The national unemployment rate was 7.30 percent and the Fed projects that inflation will remain under 2.00 percent through 2015.
In both the FOMC statement and his press conference, Chairman Bernanke repeatedly emphasized that the Fed would take no action to reduce QE until the economy strengthens. No automatic reduction of QE purchases would take place without full consideration of the nation’s economy.
The QE program is intended to keep long-term interest rates low, and the announcement that QE would not be tapered brought mortgage rates down after they had increased by more than one percent since May.
The National Association of Home Builders/Wells Fargo Housing Market Index for September revealed that home builder confidence in housing market conditions remained stable at 58; a reading of 59 was expected. Readings over 50 indicate that more builders are confident about market conditions than not.
Housing starts for August did not reflect the high level of builder confidence and fell short of expectations at 891,000. Expected housing starts were estimated at 921,000. There was good news in that August’s reading surpassed the July reading of 883 housing starts. Building permits for August also dropped to 918,000 against expectations of 955,000 and July’s reading of 954,000 building permits.
Higher labor and materials costs and concerns over tight mortgage credit and rising mortgage rates likely contributed to the lower than expected readings for housing starts and building permits.
The average rate for a 15-year fixed rate mortgage fell by five basis points from 3.59 percent to 3.54 percent with discount points unchanged at 0.70 percent.
The average rate for 5/1 adjustable rate mortgage was lower by 11 basis points to 3.11 percent. Discount points were unchanged at 0.50 percent. This provides a break for home buyers who’ve been faced with rising mortgage rates and home prices amidst a shortage of available homes in many areas.
Freddie Mac will release its weekly summary of average mortgage rates and weekly jobless claims will also be released Thursday. The week will end with consumer related data including personal income and consumer spending for August along with the University of Michigan’s consumer sentiment index for September.
Last week wasn’t kind to stock market investors, but weekly jobless claims fell to an unexpected low of 320,000 new jobless claims filed, the lowest level in nearly six years.
Here is a review of the major events of the week.
Monday: The federal budget for July shows an increase in its deficit to -$98 billion, a deficit increase of $28 billion over June’s figure of -$70 billion. The good news is that the deficit for the first 10 months of the fiscal year is $38 billion less than during the same period of the prior fiscal year.
Thursday: Thursday was a busy day for economic news. The weekly jobless claims report came in lower than expected with 320,000 new jobless claims filed. This was lower than the expected.
While this is a strong sign for the economy that would typically boost stock prices, the markets fell. Analysts cite a good news/bad news scenario in describing what happened. The good news was that jobless claims fell to a new low, but the bad news is that investors feared that this may give the Fed a signal to begin tapering its quantitative easing (QE) program.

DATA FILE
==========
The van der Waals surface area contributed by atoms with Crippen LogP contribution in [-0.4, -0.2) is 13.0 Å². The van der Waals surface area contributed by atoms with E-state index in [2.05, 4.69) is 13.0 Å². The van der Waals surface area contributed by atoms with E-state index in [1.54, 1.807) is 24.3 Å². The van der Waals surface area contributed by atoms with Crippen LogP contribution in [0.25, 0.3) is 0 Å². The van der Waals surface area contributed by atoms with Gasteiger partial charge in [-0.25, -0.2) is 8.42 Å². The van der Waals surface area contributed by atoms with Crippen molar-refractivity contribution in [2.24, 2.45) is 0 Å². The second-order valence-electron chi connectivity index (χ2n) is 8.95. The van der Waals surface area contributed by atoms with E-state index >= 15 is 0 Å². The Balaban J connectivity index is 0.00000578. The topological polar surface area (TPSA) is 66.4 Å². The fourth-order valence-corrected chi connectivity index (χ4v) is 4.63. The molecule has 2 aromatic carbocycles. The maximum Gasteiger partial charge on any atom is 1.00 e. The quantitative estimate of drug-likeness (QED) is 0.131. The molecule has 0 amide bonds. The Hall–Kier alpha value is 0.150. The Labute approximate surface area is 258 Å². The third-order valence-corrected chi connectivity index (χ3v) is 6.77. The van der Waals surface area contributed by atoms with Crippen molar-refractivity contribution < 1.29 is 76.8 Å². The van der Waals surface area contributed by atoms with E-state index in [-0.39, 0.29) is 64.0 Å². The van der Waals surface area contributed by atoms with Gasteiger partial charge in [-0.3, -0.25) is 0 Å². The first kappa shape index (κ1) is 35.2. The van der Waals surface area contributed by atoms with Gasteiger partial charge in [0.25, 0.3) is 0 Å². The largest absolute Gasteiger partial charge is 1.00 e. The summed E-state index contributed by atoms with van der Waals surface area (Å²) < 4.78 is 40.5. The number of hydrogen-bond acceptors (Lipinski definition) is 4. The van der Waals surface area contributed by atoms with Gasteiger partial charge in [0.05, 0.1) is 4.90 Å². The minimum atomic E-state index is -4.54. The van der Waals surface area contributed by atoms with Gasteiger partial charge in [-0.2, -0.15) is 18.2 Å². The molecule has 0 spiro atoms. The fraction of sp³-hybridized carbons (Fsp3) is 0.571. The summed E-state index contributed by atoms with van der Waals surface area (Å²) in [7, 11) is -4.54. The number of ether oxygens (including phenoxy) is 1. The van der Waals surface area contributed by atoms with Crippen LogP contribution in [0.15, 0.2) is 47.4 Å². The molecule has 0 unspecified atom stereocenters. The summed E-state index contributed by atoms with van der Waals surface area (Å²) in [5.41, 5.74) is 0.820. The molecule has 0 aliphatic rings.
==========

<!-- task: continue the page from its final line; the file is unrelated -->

The Fed is expected to begin tapering its monthly purchases of $85 billion in treasury securities and mortgage-backed securities as early as next month. The QE purchases are intended to help hold down long term interest rates including mortgage rates.
The fall in stock prices on Thursday and Friday suggested that fear of the Fed ending QE is more compelling than the lowest number of new jobless claims since October 2007.
Freddie Mac reported that the average rate for a 30-year fixed rate mortgage remained unchanged at 4.40 percent with 0.7 percent in discount points. The average rate for a 15-year fixed rate mortgage ticked upward by one basis point from 3.43 to 3.44 percent.
Discount points fell from 0.70 percent the prior week to 0.60 percent last week.
The average rate for a 5/1 adjustable rate mortgage (ARM) rose from 3.19 to 3.23 percent with discount points unchanged at 0.50 percent. The 5/1 ARM provides an alternative to higher fixed rates for borrowers seeking lower mortgage rates and payments.
Friday: Included Housing Starts for July, which came in at 896,000 as compared to expectations of 915, 00 0 and June’s figure of 846,000 housing starts. Building permits issued in July came in at 943,000, and surpassed June’s reading of 918,000 building permits.
Increasing home values, buyer demand and a short supply of available homes were seen as motivating factors for builders to construct more homes.
This week’s schedule of economic news is set to include the Chicago Fed’s National Activity Index on Tuesday. The FOMC minutes will be released on Wednesday along with Existing Home Sales.
Thursday will bring Weekly Jobless Claims, Freddie Mac’s survey of mortgage rates and the FHFA home price index. Friday will finish the week with a New Home Sales report.